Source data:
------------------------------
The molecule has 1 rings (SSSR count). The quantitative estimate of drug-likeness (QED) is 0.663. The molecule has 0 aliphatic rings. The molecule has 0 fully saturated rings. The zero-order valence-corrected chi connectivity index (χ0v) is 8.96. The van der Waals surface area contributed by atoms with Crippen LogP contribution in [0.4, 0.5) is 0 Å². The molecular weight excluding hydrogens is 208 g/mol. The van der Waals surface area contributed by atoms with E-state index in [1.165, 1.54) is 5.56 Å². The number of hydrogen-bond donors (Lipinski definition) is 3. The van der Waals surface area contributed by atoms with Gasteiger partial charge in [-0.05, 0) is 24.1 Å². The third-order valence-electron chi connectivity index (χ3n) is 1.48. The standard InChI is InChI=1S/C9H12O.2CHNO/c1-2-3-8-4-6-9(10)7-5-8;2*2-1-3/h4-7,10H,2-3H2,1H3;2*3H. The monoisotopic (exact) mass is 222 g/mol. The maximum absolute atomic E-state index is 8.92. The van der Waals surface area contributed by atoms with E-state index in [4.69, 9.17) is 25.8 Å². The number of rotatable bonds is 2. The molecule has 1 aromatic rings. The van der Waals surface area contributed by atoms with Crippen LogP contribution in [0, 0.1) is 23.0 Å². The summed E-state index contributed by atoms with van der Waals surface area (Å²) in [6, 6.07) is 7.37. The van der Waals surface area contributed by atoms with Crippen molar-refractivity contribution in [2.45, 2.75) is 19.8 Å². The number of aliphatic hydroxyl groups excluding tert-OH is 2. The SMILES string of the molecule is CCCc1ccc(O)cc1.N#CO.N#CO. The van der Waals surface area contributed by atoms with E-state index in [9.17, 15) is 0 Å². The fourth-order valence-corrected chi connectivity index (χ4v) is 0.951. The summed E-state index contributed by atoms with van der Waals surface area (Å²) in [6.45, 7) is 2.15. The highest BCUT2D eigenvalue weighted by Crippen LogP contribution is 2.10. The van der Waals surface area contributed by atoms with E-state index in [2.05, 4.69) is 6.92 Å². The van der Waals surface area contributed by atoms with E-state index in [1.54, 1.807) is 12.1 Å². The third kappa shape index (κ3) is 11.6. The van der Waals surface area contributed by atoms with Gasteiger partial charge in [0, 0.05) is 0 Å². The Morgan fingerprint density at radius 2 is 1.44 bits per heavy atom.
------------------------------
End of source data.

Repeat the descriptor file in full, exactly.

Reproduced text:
The molecule has 1 rings (SSSR count). The quantitative estimate of drug-likeness (QED) is 0.663. The molecule has 0 aliphatic rings. The molecule has 0 fully saturated rings. The zero-order valence-corrected chi connectivity index (χ0v) is 8.96. The van der Waals surface area contributed by atoms with Crippen LogP contribution in [0.4, 0.5) is 0 Å². The molecular weight excluding hydrogens is 208 g/mol. The van der Waals surface area contributed by atoms with E-state index in [1.165, 1.54) is 5.56 Å². The number of hydrogen-bond donors (Lipinski definition) is 3. The van der Waals surface area contributed by atoms with Gasteiger partial charge in [-0.05, 0) is 24.1 Å². The third-order valence-electron chi connectivity index (χ3n) is 1.48. The standard InChI is InChI=1S/C9H12O.2CHNO/c1-2-3-8-4-6-9(10)7-5-8;2*2-1-3/h4-7,10H,2-3H2,1H3;2*3H. The monoisotopic (exact) mass is 222 g/mol. The maximum absolute atomic E-state index is 8.92. The van der Waals surface area contributed by atoms with E-state index in [4.69, 9.17) is 25.8 Å². The number of rotatable bonds is 2. The molecule has 1 aromatic rings. The van der Waals surface area contributed by atoms with Crippen LogP contribution in [0, 0.1) is 23.0 Å². The summed E-state index contributed by atoms with van der Waals surface area (Å²) in [6, 6.07) is 7.37. The van der Waals surface area contributed by atoms with Crippen molar-refractivity contribution in [2.45, 2.75) is 19.8 Å². The number of aliphatic hydroxyl groups excluding tert-OH is 2. The SMILES string of the molecule is CCCc1ccc(O)cc1.N#CO.N#CO. The van der Waals surface area contributed by atoms with E-state index in [9.17, 15) is 0 Å². The fourth-order valence-corrected chi connectivity index (χ4v) is 0.951. The summed E-state index contributed by atoms with van der Waals surface area (Å²) in [6.45, 7) is 2.15. The highest BCUT2D eigenvalue weighted by Crippen LogP contribution is 2.10. The van der Waals surface area contributed by atoms with E-state index in [2.05, 4.69) is 6.92 Å². The van der Waals surface area contributed by atoms with E-state index in [1.54, 1.807) is 12.1 Å². The third kappa shape index (κ3) is 11.6. The van der Waals surface area contributed by atoms with Gasteiger partial charge in [0, 0.05) is 0 Å². The Morgan fingerprint density at radius 2 is 1.44 bits per heavy atom.